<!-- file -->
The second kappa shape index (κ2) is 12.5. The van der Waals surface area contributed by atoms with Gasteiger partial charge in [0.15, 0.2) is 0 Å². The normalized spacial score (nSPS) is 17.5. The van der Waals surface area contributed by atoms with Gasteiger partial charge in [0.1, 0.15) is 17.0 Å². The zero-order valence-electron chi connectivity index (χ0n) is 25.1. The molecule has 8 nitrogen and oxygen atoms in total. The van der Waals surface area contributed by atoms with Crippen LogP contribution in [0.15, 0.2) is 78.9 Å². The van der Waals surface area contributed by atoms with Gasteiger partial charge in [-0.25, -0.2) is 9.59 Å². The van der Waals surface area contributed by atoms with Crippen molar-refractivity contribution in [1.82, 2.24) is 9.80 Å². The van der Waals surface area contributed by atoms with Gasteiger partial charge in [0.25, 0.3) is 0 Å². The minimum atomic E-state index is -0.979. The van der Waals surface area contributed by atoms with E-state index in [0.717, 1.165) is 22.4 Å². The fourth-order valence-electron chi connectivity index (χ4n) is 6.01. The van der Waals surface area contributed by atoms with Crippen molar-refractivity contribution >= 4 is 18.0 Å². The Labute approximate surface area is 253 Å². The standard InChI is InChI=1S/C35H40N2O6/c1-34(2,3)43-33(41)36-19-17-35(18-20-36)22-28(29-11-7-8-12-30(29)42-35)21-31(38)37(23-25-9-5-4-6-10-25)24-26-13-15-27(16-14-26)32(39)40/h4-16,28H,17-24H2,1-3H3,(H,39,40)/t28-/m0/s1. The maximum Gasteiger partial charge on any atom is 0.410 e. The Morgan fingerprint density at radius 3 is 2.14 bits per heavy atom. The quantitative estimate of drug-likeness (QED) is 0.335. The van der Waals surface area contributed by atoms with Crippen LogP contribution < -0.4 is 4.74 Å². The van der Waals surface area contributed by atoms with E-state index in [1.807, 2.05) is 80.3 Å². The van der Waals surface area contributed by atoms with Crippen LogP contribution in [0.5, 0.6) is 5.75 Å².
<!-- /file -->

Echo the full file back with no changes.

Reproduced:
The second kappa shape index (κ2) is 12.5. The van der Waals surface area contributed by atoms with Gasteiger partial charge in [0.15, 0.2) is 0 Å². The normalized spacial score (nSPS) is 17.5. The van der Waals surface area contributed by atoms with Gasteiger partial charge in [0.1, 0.15) is 17.0 Å². The zero-order valence-electron chi connectivity index (χ0n) is 25.1. The molecule has 8 nitrogen and oxygen atoms in total. The van der Waals surface area contributed by atoms with Crippen LogP contribution in [0.15, 0.2) is 78.9 Å². The van der Waals surface area contributed by atoms with Gasteiger partial charge in [-0.25, -0.2) is 9.59 Å². The van der Waals surface area contributed by atoms with Crippen molar-refractivity contribution in [1.82, 2.24) is 9.80 Å². The van der Waals surface area contributed by atoms with Gasteiger partial charge in [0.25, 0.3) is 0 Å². The minimum atomic E-state index is -0.979. The van der Waals surface area contributed by atoms with E-state index in [0.717, 1.165) is 22.4 Å². The fourth-order valence-electron chi connectivity index (χ4n) is 6.01. The van der Waals surface area contributed by atoms with Crippen molar-refractivity contribution >= 4 is 18.0 Å². The Labute approximate surface area is 253 Å². The standard InChI is InChI=1S/C35H40N2O6/c1-34(2,3)43-33(41)36-19-17-35(18-20-36)22-28(29-11-7-8-12-30(29)42-35)21-31(38)37(23-25-9-5-4-6-10-25)24-26-13-15-27(16-14-26)32(39)40/h4-16,28H,17-24H2,1-3H3,(H,39,40)/t28-/m0/s1. The maximum Gasteiger partial charge on any atom is 0.410 e. The Morgan fingerprint density at radius 3 is 2.14 bits per heavy atom. The quantitative estimate of drug-likeness (QED) is 0.335. The van der Waals surface area contributed by atoms with Crippen LogP contribution < -0.4 is 4.74 Å². The van der Waals surface area contributed by atoms with E-state index in [1.807, 2.05) is 80.3 Å². The van der Waals surface area contributed by atoms with Crippen LogP contribution in [0.5, 0.6) is 5.75 Å².